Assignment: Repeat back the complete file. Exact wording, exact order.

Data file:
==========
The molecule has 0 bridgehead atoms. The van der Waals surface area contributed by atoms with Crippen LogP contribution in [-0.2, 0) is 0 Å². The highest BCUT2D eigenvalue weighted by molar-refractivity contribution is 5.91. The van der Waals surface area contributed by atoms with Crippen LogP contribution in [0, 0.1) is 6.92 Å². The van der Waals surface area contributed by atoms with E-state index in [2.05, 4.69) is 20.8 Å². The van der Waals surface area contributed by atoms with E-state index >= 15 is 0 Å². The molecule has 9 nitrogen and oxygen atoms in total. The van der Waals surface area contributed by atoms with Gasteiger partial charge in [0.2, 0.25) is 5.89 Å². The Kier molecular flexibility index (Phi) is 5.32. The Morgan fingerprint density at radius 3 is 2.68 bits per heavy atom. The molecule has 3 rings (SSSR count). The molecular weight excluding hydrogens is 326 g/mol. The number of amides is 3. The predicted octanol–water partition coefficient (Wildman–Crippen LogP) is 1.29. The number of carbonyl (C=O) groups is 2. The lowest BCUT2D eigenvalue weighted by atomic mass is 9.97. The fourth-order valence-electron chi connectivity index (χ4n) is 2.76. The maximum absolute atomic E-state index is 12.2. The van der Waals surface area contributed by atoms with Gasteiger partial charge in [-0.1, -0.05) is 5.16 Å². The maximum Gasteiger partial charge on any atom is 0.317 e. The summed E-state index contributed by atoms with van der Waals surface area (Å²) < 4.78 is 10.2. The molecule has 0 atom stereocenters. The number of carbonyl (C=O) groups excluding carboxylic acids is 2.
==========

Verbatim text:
The molecule has 0 bridgehead atoms. The van der Waals surface area contributed by atoms with Crippen LogP contribution in [-0.2, 0) is 0 Å². The highest BCUT2D eigenvalue weighted by molar-refractivity contribution is 5.91. The van der Waals surface area contributed by atoms with Crippen LogP contribution in [0, 0.1) is 6.92 Å². The van der Waals surface area contributed by atoms with E-state index in [2.05, 4.69) is 20.8 Å². The van der Waals surface area contributed by atoms with E-state index >= 15 is 0 Å². The molecule has 9 nitrogen and oxygen atoms in total. The van der Waals surface area contributed by atoms with Gasteiger partial charge in [0.2, 0.25) is 5.89 Å². The Kier molecular flexibility index (Phi) is 5.32. The Morgan fingerprint density at radius 3 is 2.68 bits per heavy atom. The molecule has 3 rings (SSSR count). The molecular weight excluding hydrogens is 326 g/mol. The number of amides is 3. The predicted octanol–water partition coefficient (Wildman–Crippen LogP) is 1.29. The number of carbonyl (C=O) groups is 2. The lowest BCUT2D eigenvalue weighted by atomic mass is 9.97. The fourth-order valence-electron chi connectivity index (χ4n) is 2.76. The maximum absolute atomic E-state index is 12.2. The van der Waals surface area contributed by atoms with Gasteiger partial charge in [-0.1, -0.05) is 5.16 Å². The maximum Gasteiger partial charge on any atom is 0.317 e. The summed E-state index contributed by atoms with van der Waals surface area (Å²) < 4.78 is 10.2. The molecule has 0 atom stereocenters. The number of carbonyl (C=O) groups excluding carboxylic acids is 2.